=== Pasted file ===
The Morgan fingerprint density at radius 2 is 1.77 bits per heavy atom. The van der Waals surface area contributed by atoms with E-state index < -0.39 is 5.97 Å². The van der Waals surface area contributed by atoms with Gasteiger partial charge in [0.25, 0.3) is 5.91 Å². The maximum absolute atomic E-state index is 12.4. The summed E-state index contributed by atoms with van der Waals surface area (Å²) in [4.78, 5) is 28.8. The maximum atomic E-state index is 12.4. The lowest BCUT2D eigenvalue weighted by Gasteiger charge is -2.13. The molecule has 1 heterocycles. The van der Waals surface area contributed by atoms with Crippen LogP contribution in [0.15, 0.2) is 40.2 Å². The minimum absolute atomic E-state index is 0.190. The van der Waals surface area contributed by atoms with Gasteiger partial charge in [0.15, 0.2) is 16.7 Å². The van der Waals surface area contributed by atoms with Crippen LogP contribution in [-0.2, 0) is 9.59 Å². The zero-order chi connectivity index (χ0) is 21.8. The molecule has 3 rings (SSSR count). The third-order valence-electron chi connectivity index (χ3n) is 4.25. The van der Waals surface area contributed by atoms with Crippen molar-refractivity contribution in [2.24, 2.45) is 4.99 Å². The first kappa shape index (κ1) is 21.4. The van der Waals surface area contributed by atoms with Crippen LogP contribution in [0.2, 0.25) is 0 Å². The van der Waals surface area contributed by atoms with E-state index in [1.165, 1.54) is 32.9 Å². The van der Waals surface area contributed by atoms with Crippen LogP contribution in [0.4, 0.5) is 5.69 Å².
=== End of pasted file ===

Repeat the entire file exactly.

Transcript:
The Morgan fingerprint density at radius 2 is 1.77 bits per heavy atom. The van der Waals surface area contributed by atoms with E-state index < -0.39 is 5.97 Å². The van der Waals surface area contributed by atoms with Gasteiger partial charge in [0.25, 0.3) is 5.91 Å². The maximum absolute atomic E-state index is 12.4. The summed E-state index contributed by atoms with van der Waals surface area (Å²) in [4.78, 5) is 28.8. The maximum atomic E-state index is 12.4. The lowest BCUT2D eigenvalue weighted by Gasteiger charge is -2.13. The molecule has 1 heterocycles. The van der Waals surface area contributed by atoms with Crippen LogP contribution in [0.15, 0.2) is 40.2 Å². The minimum absolute atomic E-state index is 0.190. The van der Waals surface area contributed by atoms with Gasteiger partial charge in [0.15, 0.2) is 16.7 Å². The van der Waals surface area contributed by atoms with Crippen LogP contribution in [-0.2, 0) is 9.59 Å². The zero-order chi connectivity index (χ0) is 21.8. The molecule has 3 rings (SSSR count). The third-order valence-electron chi connectivity index (χ3n) is 4.25. The van der Waals surface area contributed by atoms with Crippen molar-refractivity contribution in [2.24, 2.45) is 4.99 Å². The first kappa shape index (κ1) is 21.4. The van der Waals surface area contributed by atoms with Crippen LogP contribution in [0.2, 0.25) is 0 Å². The van der Waals surface area contributed by atoms with E-state index in [1.165, 1.54) is 32.9 Å². The van der Waals surface area contributed by atoms with Crippen LogP contribution in [0.4, 0.5) is 5.69 Å².